Product information is both complex and constantly evolving, creating a state of chaos in commerce with both businesses and consumers wading through a sea of mismatched and piecemeal information. In response, Google announced that starting today, it will start disapproving submitted products that don’t have a Global Trade Item Number (GTIN).
For retailers, this means that if you submit products to Google for Google Product Listing Ads (PLAs), you’ll need to hop on the GTIN wagon or risk your products not being advertised within Google Search, YouTube and other partner sites.
While the GTIN requirement by Google aims to address the need for structured and consistent product information specifically for the ad space, it is also a much-needed step forward for the world of commerce overall. As consumers continue to use more smart, connected devices and apps, the need for consistent product information extends far beyond the advertising domain. Consumers need to know definitively what a product is, along with who made it, who’s selling it, what it costs and what its key attributes are.
Until now, retailers and brands have been able to advertise their products by providing whatever limited product information they had, mostly through using human actors who could fill in the blanks or ignore inaccurate information. However, with more algorithms, artificial intelligence agents and bots powering everything from product discovery, search, recommendation and personalization, having limited, unstructured or inconsistent product information is no longer acceptable.
Some product categories like books (with ISBNs) and consumer product goods (with UPCs) were early champions for standardization and consistency in data, which allowed them to successfully participate and benefit when new commerce models like ecommerce and mobile commerce took hold. These categories also typically have good coverage for identifiers since their manufacturers and retailers all saw the value in that information prior to online commerce.
However, this kind of standardization is far from the norm. It’s time for all product categories to reach the same levels of structure, consistency, and organization. Enforcement of GTINs is a great start and will hopefully motivate brands, marketplaces, and retailers to raise their standards for product information unification.
GTINs continue to dominate as one of the most reliable structured data elements that can be used by both human and non-human actors within commerce to make the discovery, comparison, matching and identification of products easier. As commerce use cases are further machine-enabled, these universal identifiers will only grow in significance.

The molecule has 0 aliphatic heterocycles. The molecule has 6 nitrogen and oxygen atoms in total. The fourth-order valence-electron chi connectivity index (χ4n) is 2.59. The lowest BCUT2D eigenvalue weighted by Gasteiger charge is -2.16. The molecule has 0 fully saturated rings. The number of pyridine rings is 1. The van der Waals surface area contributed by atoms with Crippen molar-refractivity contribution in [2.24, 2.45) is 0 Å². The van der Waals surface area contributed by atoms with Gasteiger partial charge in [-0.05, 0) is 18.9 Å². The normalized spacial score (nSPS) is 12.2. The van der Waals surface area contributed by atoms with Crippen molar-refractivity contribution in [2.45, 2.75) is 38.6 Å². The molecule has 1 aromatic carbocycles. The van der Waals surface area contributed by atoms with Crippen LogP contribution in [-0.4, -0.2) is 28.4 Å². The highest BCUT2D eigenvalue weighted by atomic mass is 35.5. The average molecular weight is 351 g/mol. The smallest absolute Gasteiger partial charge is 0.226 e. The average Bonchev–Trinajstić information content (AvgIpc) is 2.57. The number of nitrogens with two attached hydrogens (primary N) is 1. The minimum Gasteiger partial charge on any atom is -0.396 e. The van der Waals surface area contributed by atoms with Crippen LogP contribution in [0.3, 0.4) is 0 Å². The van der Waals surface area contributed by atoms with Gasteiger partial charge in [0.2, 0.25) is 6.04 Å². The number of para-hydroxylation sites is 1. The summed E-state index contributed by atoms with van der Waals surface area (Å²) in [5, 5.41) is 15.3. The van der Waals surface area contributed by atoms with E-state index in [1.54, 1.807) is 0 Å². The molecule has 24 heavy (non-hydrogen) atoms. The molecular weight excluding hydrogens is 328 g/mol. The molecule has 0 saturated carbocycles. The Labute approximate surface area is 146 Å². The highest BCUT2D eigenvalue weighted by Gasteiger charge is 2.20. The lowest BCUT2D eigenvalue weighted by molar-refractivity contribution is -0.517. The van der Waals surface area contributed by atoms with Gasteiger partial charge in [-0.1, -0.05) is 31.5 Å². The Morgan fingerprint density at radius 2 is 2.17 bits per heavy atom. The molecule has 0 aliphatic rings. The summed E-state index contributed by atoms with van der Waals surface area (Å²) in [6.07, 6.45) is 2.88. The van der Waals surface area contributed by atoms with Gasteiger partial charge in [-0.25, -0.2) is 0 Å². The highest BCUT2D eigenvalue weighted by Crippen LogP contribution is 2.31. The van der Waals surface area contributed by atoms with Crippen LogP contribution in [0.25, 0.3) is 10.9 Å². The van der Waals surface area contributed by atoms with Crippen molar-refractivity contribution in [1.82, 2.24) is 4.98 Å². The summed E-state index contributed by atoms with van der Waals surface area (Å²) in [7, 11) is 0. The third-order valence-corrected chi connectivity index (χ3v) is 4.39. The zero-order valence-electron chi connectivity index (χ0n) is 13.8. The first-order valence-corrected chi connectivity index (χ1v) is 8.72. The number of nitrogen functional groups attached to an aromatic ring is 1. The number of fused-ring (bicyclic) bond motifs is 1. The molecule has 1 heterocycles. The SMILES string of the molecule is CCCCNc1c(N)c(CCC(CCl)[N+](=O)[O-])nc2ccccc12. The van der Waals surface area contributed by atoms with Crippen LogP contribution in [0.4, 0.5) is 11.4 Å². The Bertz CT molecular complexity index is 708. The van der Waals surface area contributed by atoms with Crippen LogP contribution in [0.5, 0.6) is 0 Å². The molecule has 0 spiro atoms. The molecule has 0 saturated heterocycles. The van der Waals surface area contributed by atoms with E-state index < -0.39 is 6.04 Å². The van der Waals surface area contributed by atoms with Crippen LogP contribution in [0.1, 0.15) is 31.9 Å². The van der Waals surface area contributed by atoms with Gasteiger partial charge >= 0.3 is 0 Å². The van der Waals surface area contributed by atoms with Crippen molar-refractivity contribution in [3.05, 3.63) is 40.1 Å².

By requiring GTINs, Google is smartly using its dominance in search and advertising to also set itself up for greater success in the overall commerce ecosystem. More and more product searches are already happening on Amazon instead of Google, largely because Amazon enforces rules for how product information goes in and out of its ecosystem.
Supporting and enabling this standard isn’t just smart for retailers, marketplaces and search ad companies, it’s also a great move for brands — even if it is a pain in the short term. Brands are responsible for establishing and conveying universal identifiers (inclusive of GTINs) for each manufactured product. Not using universal identifiers can have significant downstream impacts for these brands and others. These identifiers will not only enable better discovery and sale of the brand’s products through retail channels, but they will also allow brands to get a more comprehensive view across channels for how customers are engaging, interacting, buying and talking about their products.
Last but not least, the consumer will be the ultimate beneficiary of such requirements. Having universal product identifiers will give consumers more novel, personal and relevant ways to discover, compare and buy products — so they can get the products they actually want and need.
While Google’s move to require GTINs is a great first step to filling this larger need, the broader mission should be to create and enable a neutral, worldwide unique product identifier and issuing authority. The need has never been greater and the timing has never been better.